Due to the travel restrictions, confinement and quarantine measures during the Covid-19 period, some individuals are stranded in a country that is not their country of residence. In this difficult context, these individuals have sometimes taken refuge in their secondary residence or with their family in Switzerland. These issues can have an impact on the right to tax between countries.
Can a person stranded in a country that is not his country of residence because of the Covid-19 result in a change of tax residence?
In order to answer this question, we provide with the OECD tax recommendations in this matter published on 3 April 2020 (1) and we analyse the determination of tax residence according to the Swiss domestic tax law (2). Please note that for the determination of the French tax residence during the Covid-19 period, see the article of Jean-Phillipe Mabru, Partner in Paris Office, on our website.
1) OECD tax recommendations
If an individual is stranded for a period in a country that is not his country of residence due to the travel restrictions and quarantine measures, the OECD Secretariat’s general view is that, under the bilateral tax treaty between the two countries, the individual’s residence will not change due to such temporary dislocation.
The OECD provides an example: a person is working in a country (the “current home country”) and has acquired residence status there, but they temporarily return to their “previous home country” because of the COVID-19 situation. They may either never have lost their status as resident of their previous home country under its domestic legislation, or they may regain residence status on their return.
According to the OECD, in this scenario, it is unlikely that the person would regain residence status for being temporarily and exceptionally in the previous home country. But even if the person is or becomes a resident under such rules, if a tax treaty is applicable, the person would not become a resident of that country under the tax treaty due to such temporary dislocation.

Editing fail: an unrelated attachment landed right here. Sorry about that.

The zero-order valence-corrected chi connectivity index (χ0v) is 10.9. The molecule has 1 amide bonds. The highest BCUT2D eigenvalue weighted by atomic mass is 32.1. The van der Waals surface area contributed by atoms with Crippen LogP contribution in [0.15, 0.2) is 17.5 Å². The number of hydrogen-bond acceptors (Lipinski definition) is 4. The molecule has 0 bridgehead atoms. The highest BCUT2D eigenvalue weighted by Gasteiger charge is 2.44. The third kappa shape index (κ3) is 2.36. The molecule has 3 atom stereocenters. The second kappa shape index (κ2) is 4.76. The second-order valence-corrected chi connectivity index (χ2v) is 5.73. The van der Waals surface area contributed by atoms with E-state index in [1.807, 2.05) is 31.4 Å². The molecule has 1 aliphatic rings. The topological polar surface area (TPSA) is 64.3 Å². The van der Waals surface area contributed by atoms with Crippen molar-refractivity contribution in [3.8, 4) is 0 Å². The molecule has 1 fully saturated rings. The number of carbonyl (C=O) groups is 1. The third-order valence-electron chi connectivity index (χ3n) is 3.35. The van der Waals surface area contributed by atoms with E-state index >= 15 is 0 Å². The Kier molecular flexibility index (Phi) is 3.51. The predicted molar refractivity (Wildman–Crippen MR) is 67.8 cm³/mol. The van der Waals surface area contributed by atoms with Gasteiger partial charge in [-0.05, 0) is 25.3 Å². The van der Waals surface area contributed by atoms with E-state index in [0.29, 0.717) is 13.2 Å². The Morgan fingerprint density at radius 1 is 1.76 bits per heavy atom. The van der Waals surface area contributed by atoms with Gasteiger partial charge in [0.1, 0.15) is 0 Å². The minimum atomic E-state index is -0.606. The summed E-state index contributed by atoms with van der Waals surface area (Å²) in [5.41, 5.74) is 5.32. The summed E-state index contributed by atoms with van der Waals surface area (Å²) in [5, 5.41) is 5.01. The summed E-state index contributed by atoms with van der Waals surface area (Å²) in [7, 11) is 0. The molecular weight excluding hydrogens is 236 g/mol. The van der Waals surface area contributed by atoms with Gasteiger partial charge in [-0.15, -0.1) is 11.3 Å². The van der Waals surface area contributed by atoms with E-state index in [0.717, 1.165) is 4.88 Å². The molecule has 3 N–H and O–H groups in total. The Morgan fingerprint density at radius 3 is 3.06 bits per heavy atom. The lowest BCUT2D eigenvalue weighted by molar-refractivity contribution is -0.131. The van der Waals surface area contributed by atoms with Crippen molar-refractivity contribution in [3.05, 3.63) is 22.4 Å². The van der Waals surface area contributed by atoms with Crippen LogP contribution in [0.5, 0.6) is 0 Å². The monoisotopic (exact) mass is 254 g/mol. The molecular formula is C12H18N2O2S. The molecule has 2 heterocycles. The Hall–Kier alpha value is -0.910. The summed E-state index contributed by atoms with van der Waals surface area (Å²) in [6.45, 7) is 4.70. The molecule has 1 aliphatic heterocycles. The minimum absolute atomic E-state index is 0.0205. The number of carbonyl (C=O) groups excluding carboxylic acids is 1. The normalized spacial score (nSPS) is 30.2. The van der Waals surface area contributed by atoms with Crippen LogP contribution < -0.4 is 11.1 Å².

However, in cases where the personal and economic relations in the two countries are close but the tie breaker rule was in favour of the current home state, the fact that the person moved to the previous home country during the COVID-19 crisis may risk tipping the balance towards the previous home country.
According to the OECD, because the COVID-19 crisis is a period of major changes and an exceptional circumstance, in the short-term tax administrations and competent authorities will have to consider a more normal period of time when assessing a person’s resident status.
Please note that the OECD recommendations are not restrictive for states. They are just guidelines for the interpretation of Double Tax Treaty. Therefore, an individual wouldn’t be able to claim its recommendations in the domestic courts. However, in our view, the individual could refer to the Vienna Convention of 23 May 1969, which provides in Art. 31 para.1 that a treaty shall be interpreted in good faith in accordance with the ordinary meaning to be given to the terms of the treaty in their context and in the light of its object and purpose. The Swiss Federal Court often refer to this Convention.